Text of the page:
This is my update for Saturday, January 30th. A week or two ago, it looked like there was maybe at least some momentum behind the impeachment trial in the Senate—for example, when Mitch McConnell said that “the mob was fed lies”, it started to seem like there could be room for some Republicans to cross party lines.
At this point, though, it’s pretty clear that there aren’t going to be enough votes to convict, and the next question is how that’s going to affect the trial or if it’s even worth it to the Democrats to run a trial if they know how it’s going to end. Yesterday Senator Tim Kaine said “I just felt, as outrageous as the behavior was and as much as accountability is needed, I just didn’t see a way that Republicans would get to 17 votes to convict.
I thought about it as soon as the House started to do it. The urgent need is COVID relief and I know Chuck [Schumer] feels the same way.” Chris Murphy, another Democratic Senator, questioned the plan to proceed immediately with an impeachment trial when he said “my point privately was not necessarily that we shouldn’t hold a trial, but we needed a couple weeks to get the Cabinet in place and to get COVID relief moving.”
So ultimately it’s going to be hard for them to justify the impeachment trial as a key part of the agenda for the first few months of the new Senate, especially when they have so many other legislative priorities, including stimulus, and it doesn’t look like the trial is going to lead to the result they’re looking for.
They still have some options—they could continue with the trial now, they could switch from impeachment to a vote of censure, which only requires 50 votes instead of 67, or they could table the whole thing for a few months and come back to it when they have a chance to set the rest of the agenda in terms of a stimulus bill and other time-sensitive issues.
Unfortunately, I mentioned in one of the updates this week that Biden was planning to boost vaccine distribution to 10 million doses per week, but that plan is starting to look a little optimistic with the complications the administration is facing in getting these doses out. Politico reported today that they are currently looking for more than 20 million doses that have already been sent out to states—ok, so the federal government distributed them, there’s no record of them being administered, and now they are having trouble accounting for them.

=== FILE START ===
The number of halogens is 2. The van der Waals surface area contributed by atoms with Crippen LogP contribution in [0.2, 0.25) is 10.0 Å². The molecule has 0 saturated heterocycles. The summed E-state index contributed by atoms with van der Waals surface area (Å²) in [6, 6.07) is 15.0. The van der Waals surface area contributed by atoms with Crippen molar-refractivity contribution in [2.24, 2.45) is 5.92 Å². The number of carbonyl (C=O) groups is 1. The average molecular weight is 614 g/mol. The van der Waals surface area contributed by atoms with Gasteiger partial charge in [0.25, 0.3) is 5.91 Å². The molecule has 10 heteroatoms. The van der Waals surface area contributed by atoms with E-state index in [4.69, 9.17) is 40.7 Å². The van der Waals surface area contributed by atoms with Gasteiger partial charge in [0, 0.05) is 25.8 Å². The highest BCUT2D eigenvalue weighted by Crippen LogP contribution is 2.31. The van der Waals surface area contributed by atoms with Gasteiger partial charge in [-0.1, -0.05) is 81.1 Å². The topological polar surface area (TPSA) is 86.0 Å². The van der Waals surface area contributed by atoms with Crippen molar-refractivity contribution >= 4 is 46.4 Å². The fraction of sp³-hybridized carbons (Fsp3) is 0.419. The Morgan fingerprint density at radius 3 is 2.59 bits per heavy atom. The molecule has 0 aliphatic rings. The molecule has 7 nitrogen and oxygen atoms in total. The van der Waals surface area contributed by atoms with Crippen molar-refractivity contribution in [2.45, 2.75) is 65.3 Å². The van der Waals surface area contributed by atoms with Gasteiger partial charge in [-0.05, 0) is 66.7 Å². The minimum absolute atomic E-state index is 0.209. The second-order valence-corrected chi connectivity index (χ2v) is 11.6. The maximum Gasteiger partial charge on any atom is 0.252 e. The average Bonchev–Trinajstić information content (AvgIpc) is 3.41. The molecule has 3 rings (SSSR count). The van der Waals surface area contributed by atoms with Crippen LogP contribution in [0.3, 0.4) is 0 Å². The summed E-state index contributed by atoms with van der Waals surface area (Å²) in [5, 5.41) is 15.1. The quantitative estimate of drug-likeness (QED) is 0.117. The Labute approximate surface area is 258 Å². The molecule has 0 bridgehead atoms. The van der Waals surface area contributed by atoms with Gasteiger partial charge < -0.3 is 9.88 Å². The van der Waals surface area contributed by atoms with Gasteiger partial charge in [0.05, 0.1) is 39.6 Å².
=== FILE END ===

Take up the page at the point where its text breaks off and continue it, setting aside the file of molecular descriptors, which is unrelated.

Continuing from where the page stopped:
And obviously that gets even more challenging when you add in that the White House just switched hands and Biden is trying to implement his own COVID agenda while he takes over the situation from Trump.
They believe that out of those 20 million doses that aren’t accounted for, only roughly 2 million are in that set due to a lag in reporting, which means around 18 million of them are still stuck somewhere in the distribution process. So the federal government has to distribute the vaccines to states, the states have to distribute them to local health departments and local health providers, and then they finally need to administer those doses.
And the federal government doesn’t have any control or any access to information after the doses get to the individual states—they get an update when the doses are actually used, but they can’t see where these 18 million doses are or how close they are to being administered.
So a lot of the work for the new administration has simply been trying to locate the existing doses and make sure they get distributed quickly, and that could make it tough for them to hit their goal of 10 million weekly vaccinations, at least in the near future. On a more positive note, the Biden administration also announced a plan to release weekly reports on state COVID-19 data.
Here’s the link to the report from January 27th in the description in case any of you want to see what’s happening in your state. Here’s a piece of the report for Alabama, for example, it covers the number of new cases and deaths, the number of tests administered and how many came back positive, the number of hospital admissions, and it even shows the situation in each individual county and metropolitan area.
Now this data existed before, the Biden administration didn’t create it, but the Trump administration would only provide it to state officials rather than making it available to the public. The initial set also included a note that the format and content are under review, so these reports may look different next week, but overall it’s great that we can at least see this information.
I know the vaccine plans are very different in each state, some states seem to have this figured out better than others, but hopefully they can streamline distribution in the near future and we can start getting back to normal.